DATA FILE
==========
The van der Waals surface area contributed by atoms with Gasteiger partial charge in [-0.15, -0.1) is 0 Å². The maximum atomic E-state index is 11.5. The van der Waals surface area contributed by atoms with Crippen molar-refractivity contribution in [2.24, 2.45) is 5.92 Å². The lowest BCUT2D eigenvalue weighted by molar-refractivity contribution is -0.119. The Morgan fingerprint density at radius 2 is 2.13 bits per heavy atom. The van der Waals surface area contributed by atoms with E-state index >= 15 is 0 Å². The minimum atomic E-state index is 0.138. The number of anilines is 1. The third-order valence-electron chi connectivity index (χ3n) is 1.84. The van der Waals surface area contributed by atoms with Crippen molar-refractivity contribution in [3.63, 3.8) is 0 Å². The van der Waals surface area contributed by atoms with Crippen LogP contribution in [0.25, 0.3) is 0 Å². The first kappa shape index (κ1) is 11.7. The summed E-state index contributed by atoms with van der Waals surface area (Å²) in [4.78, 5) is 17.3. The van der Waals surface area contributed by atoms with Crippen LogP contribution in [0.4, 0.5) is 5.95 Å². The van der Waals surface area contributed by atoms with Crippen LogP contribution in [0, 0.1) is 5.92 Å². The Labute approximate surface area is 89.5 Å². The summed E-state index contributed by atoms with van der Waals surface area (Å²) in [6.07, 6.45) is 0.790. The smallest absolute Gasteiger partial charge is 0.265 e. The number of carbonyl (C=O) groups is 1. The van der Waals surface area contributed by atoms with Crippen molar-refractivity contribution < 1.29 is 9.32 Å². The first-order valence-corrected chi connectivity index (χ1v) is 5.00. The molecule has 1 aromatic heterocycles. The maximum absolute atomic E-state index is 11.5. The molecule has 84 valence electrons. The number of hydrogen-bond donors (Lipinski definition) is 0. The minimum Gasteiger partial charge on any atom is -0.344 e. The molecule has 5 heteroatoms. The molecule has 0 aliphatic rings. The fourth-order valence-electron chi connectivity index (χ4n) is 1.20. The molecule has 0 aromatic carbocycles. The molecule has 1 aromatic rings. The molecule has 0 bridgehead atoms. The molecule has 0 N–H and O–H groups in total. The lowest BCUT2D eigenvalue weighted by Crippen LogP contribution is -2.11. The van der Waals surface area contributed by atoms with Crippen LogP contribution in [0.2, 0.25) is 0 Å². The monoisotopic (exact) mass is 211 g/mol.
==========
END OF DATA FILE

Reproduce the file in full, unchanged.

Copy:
The van der Waals surface area contributed by atoms with Gasteiger partial charge in [-0.15, -0.1) is 0 Å². The maximum atomic E-state index is 11.5. The van der Waals surface area contributed by atoms with Crippen molar-refractivity contribution in [2.24, 2.45) is 5.92 Å². The lowest BCUT2D eigenvalue weighted by molar-refractivity contribution is -0.119. The Morgan fingerprint density at radius 2 is 2.13 bits per heavy atom. The van der Waals surface area contributed by atoms with E-state index >= 15 is 0 Å². The minimum atomic E-state index is 0.138. The number of anilines is 1. The third-order valence-electron chi connectivity index (χ3n) is 1.84. The van der Waals surface area contributed by atoms with Crippen molar-refractivity contribution in [3.63, 3.8) is 0 Å². The van der Waals surface area contributed by atoms with Crippen LogP contribution in [0.25, 0.3) is 0 Å². The first kappa shape index (κ1) is 11.7. The summed E-state index contributed by atoms with van der Waals surface area (Å²) in [4.78, 5) is 17.3. The van der Waals surface area contributed by atoms with Crippen LogP contribution in [0.4, 0.5) is 5.95 Å². The van der Waals surface area contributed by atoms with Crippen LogP contribution in [0, 0.1) is 5.92 Å². The Labute approximate surface area is 89.5 Å². The summed E-state index contributed by atoms with van der Waals surface area (Å²) in [6.07, 6.45) is 0.790. The smallest absolute Gasteiger partial charge is 0.265 e. The number of carbonyl (C=O) groups is 1. The van der Waals surface area contributed by atoms with Crippen molar-refractivity contribution < 1.29 is 9.32 Å². The first-order valence-corrected chi connectivity index (χ1v) is 5.00. The molecule has 1 aromatic heterocycles. The maximum absolute atomic E-state index is 11.5. The molecule has 84 valence electrons. The number of hydrogen-bond donors (Lipinski definition) is 0. The minimum Gasteiger partial charge on any atom is -0.344 e. The molecule has 5 heteroatoms. The molecule has 0 aliphatic rings. The fourth-order valence-electron chi connectivity index (χ4n) is 1.20. The molecule has 0 aromatic carbocycles. The molecule has 1 aromatic rings. The molecule has 0 bridgehead atoms. The molecule has 0 N–H and O–H groups in total. The lowest BCUT2D eigenvalue weighted by Crippen LogP contribution is -2.11. The van der Waals surface area contributed by atoms with Crippen LogP contribution in [0.2, 0.25) is 0 Å². The monoisotopic (exact) mass is 211 g/mol.